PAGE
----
Ecologic sustainability

In Bangladesh, there is three crops/year. Two crops of rice and one crop of jute on the same land area. Jute is grown during the monsoon season (3-4 m high in 120 days) when it is the only viable crop to grow. Other crops would be flushed away in the monsoon heavy rains. Thanks to the robust root system of jute it is resilient and also prevents for further land erosion.

So, growing jute does not take away the land area from food production, which is a vital argument.

Growing jute in crop rotation with rice or other vegetables also ensures that there is no need for fertilizers and pesticides for the next rice crop. This is also an economic benefit for the farmer who saves 30% on his/her income, not having to buy the chemicals, and it ensures a healthy and ecological soil quality.

Jute cultivation absorbs much more carbon dioxide and releases much more oxygen than trees. One hectare of jute absorbs 15 tonnes of CO2 and releases 11 tonnes of O2 in one season (4 months).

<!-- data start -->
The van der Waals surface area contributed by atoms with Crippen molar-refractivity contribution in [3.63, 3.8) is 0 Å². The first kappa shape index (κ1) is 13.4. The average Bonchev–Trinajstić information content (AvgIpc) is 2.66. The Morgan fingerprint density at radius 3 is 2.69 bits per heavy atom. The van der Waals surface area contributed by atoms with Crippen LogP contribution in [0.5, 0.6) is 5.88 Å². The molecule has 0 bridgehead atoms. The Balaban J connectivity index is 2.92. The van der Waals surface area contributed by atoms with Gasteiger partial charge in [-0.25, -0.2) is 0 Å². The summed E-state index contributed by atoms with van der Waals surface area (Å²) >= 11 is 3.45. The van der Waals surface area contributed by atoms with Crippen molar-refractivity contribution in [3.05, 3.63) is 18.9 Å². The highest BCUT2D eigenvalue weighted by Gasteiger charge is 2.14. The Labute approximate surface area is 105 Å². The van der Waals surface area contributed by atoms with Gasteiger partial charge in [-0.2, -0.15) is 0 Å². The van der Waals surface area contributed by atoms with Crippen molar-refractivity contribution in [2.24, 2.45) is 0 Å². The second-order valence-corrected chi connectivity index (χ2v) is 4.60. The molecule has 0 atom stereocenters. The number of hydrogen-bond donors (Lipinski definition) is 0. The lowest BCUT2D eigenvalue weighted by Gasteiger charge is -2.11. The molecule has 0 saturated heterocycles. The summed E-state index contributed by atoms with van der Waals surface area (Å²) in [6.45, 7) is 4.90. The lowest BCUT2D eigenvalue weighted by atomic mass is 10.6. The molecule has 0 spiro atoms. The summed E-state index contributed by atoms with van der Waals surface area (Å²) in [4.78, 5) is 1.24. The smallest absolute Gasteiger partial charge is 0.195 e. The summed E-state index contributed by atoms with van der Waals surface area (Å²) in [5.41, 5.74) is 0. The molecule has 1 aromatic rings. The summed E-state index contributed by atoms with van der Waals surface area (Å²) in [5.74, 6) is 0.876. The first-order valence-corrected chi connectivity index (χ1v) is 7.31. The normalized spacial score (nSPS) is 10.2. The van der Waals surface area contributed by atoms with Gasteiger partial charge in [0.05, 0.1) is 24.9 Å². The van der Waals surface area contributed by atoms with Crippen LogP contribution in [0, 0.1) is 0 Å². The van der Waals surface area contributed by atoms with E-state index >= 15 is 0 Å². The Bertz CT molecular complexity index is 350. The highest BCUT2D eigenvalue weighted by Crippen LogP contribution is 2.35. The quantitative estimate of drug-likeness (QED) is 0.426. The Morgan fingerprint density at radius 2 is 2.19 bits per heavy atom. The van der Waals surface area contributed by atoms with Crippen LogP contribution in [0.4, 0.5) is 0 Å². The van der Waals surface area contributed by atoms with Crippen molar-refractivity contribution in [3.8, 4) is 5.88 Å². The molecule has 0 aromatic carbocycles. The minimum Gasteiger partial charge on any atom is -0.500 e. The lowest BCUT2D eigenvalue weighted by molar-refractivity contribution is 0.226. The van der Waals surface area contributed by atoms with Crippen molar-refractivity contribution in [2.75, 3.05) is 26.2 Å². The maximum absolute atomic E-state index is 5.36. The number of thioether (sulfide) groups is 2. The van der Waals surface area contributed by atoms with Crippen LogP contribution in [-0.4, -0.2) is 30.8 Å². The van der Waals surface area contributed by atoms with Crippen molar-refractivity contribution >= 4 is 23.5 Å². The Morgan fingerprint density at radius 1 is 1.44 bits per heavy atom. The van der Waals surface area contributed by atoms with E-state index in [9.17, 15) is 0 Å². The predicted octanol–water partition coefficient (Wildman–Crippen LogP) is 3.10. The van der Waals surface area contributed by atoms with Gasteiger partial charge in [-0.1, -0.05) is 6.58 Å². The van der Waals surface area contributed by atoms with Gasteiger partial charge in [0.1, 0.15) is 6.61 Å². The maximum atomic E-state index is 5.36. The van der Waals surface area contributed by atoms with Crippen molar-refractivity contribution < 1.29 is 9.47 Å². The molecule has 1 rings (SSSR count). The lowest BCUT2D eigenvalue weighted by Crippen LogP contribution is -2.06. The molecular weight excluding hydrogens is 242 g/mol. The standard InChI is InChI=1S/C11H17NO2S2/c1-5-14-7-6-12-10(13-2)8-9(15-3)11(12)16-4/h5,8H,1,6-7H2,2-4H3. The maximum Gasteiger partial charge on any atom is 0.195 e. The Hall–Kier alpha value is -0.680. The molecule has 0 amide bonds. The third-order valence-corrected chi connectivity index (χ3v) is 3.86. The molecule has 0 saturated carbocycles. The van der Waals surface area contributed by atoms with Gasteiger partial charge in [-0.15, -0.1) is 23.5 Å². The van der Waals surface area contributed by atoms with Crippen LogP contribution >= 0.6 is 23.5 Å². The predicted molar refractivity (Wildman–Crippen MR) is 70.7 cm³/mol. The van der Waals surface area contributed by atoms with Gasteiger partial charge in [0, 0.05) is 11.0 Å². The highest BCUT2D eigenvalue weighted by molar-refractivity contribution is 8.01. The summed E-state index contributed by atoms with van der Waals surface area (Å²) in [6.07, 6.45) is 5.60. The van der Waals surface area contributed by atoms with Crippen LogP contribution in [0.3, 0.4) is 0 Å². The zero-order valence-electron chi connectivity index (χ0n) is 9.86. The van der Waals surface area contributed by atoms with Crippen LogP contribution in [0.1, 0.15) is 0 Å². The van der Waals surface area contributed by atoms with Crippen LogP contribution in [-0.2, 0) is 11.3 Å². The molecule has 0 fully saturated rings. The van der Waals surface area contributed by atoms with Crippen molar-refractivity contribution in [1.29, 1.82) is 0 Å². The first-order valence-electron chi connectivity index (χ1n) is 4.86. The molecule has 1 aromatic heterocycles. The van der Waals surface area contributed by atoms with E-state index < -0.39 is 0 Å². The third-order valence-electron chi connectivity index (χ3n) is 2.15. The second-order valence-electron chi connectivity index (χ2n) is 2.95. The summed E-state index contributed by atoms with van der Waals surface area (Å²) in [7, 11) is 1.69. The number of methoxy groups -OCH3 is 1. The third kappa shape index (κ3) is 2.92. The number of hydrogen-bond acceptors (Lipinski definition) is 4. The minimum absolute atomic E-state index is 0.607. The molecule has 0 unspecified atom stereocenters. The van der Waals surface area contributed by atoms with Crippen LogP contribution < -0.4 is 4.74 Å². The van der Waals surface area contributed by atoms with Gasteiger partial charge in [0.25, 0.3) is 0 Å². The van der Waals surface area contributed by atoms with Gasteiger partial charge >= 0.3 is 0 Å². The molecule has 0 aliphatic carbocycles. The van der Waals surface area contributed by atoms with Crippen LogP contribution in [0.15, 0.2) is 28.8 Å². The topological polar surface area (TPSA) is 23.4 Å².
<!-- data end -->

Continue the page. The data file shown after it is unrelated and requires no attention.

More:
Economic sustainability

The natural fibre of jute is cost-effective and performs very well in price comparisons. For Bangladesh, jute was the largest export income until the 1970s. It was reduced to no 3 on the list after the garment- and the plastic industry.

Juteborg Sweden AB has, together with influential people, seen to that the climb has begun. Going from low-valued products, such as sacks and ropes, to high-tech innovative Jute-based materials, the interest of growing jute is increasing. Now it is no 2 on the export-income list. Also, when uplifting 50 million people, most of the utter poverty, these people will also gain greater economic freedom.